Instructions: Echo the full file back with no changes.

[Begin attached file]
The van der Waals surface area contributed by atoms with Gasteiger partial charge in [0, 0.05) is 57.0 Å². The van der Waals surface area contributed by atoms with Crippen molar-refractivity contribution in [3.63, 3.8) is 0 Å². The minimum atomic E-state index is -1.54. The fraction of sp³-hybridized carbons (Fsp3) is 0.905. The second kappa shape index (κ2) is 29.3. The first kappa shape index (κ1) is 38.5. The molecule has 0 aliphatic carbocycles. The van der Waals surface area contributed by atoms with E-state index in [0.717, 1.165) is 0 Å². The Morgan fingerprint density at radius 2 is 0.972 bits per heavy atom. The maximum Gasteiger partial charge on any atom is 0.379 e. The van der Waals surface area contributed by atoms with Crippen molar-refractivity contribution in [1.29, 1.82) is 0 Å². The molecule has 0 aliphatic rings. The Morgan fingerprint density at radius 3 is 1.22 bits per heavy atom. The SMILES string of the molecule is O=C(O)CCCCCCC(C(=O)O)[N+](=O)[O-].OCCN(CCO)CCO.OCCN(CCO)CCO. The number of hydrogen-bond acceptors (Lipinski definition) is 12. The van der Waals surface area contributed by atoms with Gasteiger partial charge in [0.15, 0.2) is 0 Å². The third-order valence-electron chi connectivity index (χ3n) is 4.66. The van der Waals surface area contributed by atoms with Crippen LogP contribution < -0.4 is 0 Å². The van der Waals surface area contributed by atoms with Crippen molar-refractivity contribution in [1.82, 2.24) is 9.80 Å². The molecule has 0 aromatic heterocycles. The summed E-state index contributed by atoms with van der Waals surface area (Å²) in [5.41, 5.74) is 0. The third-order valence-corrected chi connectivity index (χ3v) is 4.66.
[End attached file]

The van der Waals surface area contributed by atoms with Gasteiger partial charge in [0, 0.05) is 57.0 Å². The van der Waals surface area contributed by atoms with Crippen molar-refractivity contribution in [3.63, 3.8) is 0 Å². The minimum atomic E-state index is -1.54. The fraction of sp³-hybridized carbons (Fsp3) is 0.905. The second kappa shape index (κ2) is 29.3. The first kappa shape index (κ1) is 38.5. The molecule has 0 aliphatic carbocycles. The van der Waals surface area contributed by atoms with E-state index in [0.717, 1.165) is 0 Å². The Morgan fingerprint density at radius 2 is 0.972 bits per heavy atom. The maximum Gasteiger partial charge on any atom is 0.379 e. The van der Waals surface area contributed by atoms with Crippen molar-refractivity contribution in [1.29, 1.82) is 0 Å². The molecule has 0 aliphatic rings. The Morgan fingerprint density at radius 3 is 1.22 bits per heavy atom. The SMILES string of the molecule is O=C(O)CCCCCCC(C(=O)O)[N+](=O)[O-].OCCN(CCO)CCO.OCCN(CCO)CCO. The number of hydrogen-bond acceptors (Lipinski definition) is 12. The van der Waals surface area contributed by atoms with Gasteiger partial charge in [0.15, 0.2) is 0 Å². The third-order valence-electron chi connectivity index (χ3n) is 4.66. The van der Waals surface area contributed by atoms with Crippen LogP contribution < -0.4 is 0 Å². The van der Waals surface area contributed by atoms with Crippen molar-refractivity contribution in [1.82, 2.24) is 9.80 Å². The molecule has 0 aromatic heterocycles. The summed E-state index contributed by atoms with van der Waals surface area (Å²) in [5.41, 5.74) is 0. The third-order valence-corrected chi connectivity index (χ3v) is 4.66.